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City Eviction Moratorium Moves Ahead In Council

Katie Blackley
90.5 WESA
The legislation requires landlords to renew leases even for tenants who've struggled to pay rent. Some critics say it will further burden landlords who are already struggling to pay the mortgage and other bills during the coronavirus pandemic.

Pittsburgh City Council has given preliminary approval to an eviction moratorium that prohibits landlords from refusing to renew a lease if a tenant has struggled to pay rent. The legislation protects people who are facing hardships due to the COVID-19 pandemic, including renters with month-to-month leases, who have less protection than tenants with long-term leases.

Under the legislation, landlords cannot take action to evict someone for nonpayment because of COVID-related issues. Councilor Deb Gross introduced the measure in concert with the Peduto Administration, and all nine councilors added their names as co-sponsors. The bill has moved quickly: It received the preliminary vote just one day after its introduction, rather than the eight days normally required under council's rules.

In council Wednesday morning, Gross emphasized that the moratorium was temporary, and would end when the city lifts a state of emergency tied to the coronavirus pandemic. “I just want to remind everyone that this is merely tied to the emergency declaration,” she said. “This is not a permanent capacity.” 

Some landlords voiced concern about the legislation during the public comment portion of the meeting anyway. In a statement Andre Del Valle, director of government affairs at the Pennsylvania Apartment Association, said the moratorium does not consider “the responsibilities involved with owning and maintaining homes.”

The association says that mortgage costs consume 40 cents of every rent dollar its members receive, with other money earmarked for taxes, upkeep and improvements. That leaves 9 cents to the owner or investors, the association says.  

If landlords default on their mortgages, Del Valle warned, ”It will also cause entire buildings of renters to lose their homes—which is what we are all trying to avoid.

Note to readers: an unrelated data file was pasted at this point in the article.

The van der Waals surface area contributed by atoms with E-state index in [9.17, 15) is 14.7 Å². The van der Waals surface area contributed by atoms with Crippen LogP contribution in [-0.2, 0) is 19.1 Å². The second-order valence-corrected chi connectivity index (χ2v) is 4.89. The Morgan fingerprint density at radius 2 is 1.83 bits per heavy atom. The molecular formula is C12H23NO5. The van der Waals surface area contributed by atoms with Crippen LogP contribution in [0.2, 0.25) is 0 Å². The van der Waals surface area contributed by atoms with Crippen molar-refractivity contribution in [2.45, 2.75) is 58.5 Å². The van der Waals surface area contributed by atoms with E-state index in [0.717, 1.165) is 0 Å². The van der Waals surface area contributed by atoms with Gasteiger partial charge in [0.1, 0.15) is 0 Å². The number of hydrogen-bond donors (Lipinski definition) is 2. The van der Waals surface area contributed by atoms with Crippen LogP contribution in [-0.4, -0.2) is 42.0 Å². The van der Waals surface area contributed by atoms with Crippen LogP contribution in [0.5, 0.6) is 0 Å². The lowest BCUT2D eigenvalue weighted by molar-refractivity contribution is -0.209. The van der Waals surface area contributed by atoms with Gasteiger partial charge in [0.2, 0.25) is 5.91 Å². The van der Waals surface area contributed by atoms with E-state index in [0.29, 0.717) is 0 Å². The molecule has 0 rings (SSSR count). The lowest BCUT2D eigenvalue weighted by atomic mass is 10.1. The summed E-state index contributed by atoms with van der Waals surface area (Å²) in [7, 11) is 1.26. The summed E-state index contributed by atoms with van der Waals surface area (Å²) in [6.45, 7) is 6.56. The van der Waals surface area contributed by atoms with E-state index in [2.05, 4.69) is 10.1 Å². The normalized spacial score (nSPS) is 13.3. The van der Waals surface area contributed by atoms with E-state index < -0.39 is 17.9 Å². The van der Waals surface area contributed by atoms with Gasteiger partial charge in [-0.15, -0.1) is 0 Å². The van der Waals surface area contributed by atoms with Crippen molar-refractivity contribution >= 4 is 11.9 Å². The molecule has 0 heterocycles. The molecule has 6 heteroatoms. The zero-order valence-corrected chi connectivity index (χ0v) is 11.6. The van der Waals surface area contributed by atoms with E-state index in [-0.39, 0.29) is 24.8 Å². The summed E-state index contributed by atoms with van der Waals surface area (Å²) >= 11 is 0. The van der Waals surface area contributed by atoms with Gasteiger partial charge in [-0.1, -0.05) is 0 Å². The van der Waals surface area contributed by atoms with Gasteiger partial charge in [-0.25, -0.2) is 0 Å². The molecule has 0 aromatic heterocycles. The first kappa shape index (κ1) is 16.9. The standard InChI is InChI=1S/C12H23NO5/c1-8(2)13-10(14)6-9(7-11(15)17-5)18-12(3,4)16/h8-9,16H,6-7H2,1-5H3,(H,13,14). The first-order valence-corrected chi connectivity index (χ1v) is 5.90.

“Rent collection may fluctuate, but expenses for property owners do not,” he added. “[L]egislation that is onerous only inhibits Pittsburgh’s ability to emerge from this crisis stronger. The provisions of this legislation will also devalue properties and contribute to job losses for maintenance technicians, plumbers, electricians, and other professions that provide services to residences.”

When asked if the association would take the city to court over the bill, Del Valle said PAA believes “in collaboration on such important issues, and we would urge the City Council to engage with stakeholders who would be impacted by this legislation.”

Jacob Klinger is an organizer with the Pittsburgh Union of Regional Renters. He said “there are boatloads” of rent relief that landlords can access, and that will pay up to 15 months of back rent. The federal coronavirus relief bill offers assistance for up to a year or more.

“Landlords will get paid,” Klinger said. “Them having to wait a couple of weeks should not move council.”

Klinger also said that landlords and real estate entities “made an investment, investments carry risks, they’re not guaranteed money” and the industry can be regulated, especially in a pandemic.  

Gross offered a series of amendments to the bill which would have spelled out circumstances and processes that could allow evictions in some cases. But council opted to leave the original bill intact. 

“We’ve been back and forth with language multiple times,” she said. “The language I introduced on Tuesday could still be fleshed out a little bit about how a landlord especially can be heard and present to the courts that they’re not in violation of the city ordinance.” 

 Council is set to take a final vote on the bill on Tuesday.